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Keystone XL Would Only Create 35 Permanent Jobs

According to TransCanada's figures, should the Keystone XL pipeline be approved, over half a million permanent jobs would be created—a misle...

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|Mar 6|magazine7 min read

 

According to TransCanada's figures, should the Keystone XL pipeline be approved, over half a million permanent jobs would be created—a misleading figure at best.

In a study commissioned by the company in 2010, TransCanada claims that the pipeline would create 118,935 non-permanent jobs, with 20,000 openings in construction and manufacturing. It also estimates that the pipeline's construction would create 553,235 permanent jobs due to increased US oil supply.

A report released this week from the State Department, however, estimates much smaller figures. In addition to downplaying the environmental concerns of the construction of the pipeline, it estimates that the project would only create 42,100 jobs during the construction phase of one to two years, which would then diminish to a mere 35 permanent position thereafter for maintenance and inspections.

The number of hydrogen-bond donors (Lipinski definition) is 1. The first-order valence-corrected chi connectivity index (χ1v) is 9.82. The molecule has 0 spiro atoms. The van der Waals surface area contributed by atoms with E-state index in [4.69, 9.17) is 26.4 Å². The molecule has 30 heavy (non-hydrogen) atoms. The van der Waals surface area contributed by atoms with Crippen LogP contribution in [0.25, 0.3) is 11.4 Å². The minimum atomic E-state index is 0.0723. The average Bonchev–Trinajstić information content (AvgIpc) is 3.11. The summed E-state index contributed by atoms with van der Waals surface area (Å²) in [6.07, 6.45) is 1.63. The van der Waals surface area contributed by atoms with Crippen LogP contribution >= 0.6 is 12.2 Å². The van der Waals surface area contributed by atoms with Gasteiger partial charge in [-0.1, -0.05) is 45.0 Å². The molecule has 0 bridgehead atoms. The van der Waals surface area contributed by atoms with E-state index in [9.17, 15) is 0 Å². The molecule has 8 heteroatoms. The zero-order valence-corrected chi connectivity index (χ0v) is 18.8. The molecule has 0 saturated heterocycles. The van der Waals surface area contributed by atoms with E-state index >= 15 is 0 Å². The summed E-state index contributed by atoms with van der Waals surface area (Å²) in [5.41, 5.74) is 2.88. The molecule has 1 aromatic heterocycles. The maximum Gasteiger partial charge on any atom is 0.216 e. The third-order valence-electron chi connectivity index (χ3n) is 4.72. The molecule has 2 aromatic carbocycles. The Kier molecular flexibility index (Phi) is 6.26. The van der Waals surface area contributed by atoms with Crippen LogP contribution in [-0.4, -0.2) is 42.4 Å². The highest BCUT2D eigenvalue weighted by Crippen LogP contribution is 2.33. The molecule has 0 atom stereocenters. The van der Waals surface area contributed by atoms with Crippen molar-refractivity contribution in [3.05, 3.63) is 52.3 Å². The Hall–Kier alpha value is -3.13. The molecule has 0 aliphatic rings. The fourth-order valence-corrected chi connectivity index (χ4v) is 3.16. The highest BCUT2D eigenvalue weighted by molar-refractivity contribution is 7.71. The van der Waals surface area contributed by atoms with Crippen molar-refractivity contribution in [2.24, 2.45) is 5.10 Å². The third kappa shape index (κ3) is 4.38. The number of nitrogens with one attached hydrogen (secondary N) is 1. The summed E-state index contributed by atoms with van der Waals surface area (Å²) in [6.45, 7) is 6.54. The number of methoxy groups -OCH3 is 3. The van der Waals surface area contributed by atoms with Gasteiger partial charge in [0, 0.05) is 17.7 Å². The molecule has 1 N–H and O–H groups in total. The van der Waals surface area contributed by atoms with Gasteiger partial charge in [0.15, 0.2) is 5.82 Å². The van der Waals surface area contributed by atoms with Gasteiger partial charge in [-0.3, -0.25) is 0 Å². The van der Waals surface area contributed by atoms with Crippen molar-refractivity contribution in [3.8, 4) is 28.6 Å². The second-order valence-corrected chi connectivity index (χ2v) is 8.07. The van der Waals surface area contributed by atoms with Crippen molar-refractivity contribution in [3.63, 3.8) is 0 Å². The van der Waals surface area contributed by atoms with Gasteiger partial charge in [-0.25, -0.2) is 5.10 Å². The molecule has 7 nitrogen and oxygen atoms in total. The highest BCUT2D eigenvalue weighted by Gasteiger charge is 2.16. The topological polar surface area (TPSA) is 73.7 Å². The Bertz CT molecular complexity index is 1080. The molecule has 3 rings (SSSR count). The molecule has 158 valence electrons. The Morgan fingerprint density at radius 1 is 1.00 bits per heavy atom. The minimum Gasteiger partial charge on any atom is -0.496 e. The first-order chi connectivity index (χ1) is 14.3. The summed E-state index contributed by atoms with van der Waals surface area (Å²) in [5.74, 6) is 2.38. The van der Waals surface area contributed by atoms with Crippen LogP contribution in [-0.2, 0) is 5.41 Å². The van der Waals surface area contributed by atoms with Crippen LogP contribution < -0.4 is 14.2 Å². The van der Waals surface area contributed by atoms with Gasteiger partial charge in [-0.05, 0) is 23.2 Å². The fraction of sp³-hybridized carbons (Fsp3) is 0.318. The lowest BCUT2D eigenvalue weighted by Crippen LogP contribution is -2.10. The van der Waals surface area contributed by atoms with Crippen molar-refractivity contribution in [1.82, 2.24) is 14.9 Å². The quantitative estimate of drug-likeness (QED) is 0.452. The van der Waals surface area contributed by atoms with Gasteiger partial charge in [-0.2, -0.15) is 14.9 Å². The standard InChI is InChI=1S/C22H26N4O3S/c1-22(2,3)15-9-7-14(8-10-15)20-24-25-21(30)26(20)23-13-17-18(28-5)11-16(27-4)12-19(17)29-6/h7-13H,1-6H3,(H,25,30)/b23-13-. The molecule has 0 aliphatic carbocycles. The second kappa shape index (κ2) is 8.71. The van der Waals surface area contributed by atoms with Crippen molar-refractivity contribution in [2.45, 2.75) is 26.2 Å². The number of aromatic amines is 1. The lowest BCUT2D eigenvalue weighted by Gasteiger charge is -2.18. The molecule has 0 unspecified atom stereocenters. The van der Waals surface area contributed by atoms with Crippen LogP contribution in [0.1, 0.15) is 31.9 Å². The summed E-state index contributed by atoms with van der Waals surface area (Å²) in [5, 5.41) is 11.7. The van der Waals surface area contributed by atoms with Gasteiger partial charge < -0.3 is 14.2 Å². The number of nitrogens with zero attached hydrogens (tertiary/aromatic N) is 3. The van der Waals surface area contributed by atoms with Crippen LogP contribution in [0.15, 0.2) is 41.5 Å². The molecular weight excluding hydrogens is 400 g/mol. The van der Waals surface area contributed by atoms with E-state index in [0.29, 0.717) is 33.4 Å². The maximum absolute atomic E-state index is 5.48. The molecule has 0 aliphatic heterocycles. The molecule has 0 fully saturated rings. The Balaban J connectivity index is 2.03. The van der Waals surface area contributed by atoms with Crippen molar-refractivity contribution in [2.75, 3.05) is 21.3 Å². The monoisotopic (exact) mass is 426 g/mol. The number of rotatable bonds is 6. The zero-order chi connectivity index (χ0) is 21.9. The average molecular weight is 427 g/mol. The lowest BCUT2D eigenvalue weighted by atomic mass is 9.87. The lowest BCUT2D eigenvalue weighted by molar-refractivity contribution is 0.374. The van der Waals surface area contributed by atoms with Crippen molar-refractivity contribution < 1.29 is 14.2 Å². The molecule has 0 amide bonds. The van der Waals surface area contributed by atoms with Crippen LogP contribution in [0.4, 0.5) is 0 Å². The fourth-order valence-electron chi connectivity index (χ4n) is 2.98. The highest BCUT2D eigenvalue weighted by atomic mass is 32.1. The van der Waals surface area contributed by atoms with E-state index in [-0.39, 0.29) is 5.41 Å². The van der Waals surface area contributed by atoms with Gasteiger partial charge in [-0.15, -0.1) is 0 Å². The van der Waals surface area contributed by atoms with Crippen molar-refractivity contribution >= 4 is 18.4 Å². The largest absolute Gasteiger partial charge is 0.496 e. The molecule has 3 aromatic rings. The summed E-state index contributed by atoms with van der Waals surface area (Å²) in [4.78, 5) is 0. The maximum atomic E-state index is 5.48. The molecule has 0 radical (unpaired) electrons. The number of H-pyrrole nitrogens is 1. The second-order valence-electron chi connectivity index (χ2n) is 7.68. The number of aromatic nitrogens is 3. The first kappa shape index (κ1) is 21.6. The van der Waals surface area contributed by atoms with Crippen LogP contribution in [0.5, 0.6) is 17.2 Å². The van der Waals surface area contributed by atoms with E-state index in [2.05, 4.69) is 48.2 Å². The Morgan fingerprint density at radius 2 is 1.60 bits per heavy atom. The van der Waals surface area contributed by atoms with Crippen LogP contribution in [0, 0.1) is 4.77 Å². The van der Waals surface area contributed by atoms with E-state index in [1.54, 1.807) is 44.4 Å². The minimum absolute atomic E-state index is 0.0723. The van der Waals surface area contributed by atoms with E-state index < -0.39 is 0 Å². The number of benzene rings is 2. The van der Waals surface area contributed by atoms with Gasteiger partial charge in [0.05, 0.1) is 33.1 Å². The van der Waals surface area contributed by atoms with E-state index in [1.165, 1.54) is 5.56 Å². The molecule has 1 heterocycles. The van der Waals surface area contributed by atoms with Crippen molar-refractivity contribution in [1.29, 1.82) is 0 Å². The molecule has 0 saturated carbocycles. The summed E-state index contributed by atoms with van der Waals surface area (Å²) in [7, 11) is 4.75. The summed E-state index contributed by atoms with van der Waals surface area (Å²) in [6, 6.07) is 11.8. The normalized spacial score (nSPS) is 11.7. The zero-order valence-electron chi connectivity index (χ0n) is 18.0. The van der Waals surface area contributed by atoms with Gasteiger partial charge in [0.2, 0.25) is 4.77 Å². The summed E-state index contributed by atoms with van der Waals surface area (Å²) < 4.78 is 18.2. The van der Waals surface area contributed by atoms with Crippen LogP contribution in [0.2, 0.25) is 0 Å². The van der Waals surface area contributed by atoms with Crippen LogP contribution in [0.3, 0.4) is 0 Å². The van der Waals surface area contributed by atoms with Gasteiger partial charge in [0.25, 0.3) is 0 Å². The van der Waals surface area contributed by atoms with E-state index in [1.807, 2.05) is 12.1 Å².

The long partisan debate over the subject has notoriously floated a plethora of confusing jobs numbers (see chart below).

"Completion of the Keystone XL Pipeline extension will bring over 1.4 million barrels of oil per day into U.S. markets and create more than 100,000 American jobs," House Energy and Commerce Chairman Fred Upton (R-Mich.) said in 2011

But would the proposed pipeline actually have a significant impact on the US oil market, considering that the majority of the oil that would reach refineries in Texas would be located in free trade zones in the Gulf where supplies could be shipped off to foreign buyers (without paying US taxes)?

“...it will divert tar sands from the Midwest to the Gulf, raising American oil prices and likely also gasoline prices,” the NRDC's Susan Casey-Leftkowitz writes. “An Oklahoma to Texas tar sands pipeline will mean more tar sands converted to diesel and available for export overseas. It will mean less tar sands remaining in the US, even while Americans bear the risks of the pipeline.”

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Read More in Energy Digital's February Issue

 

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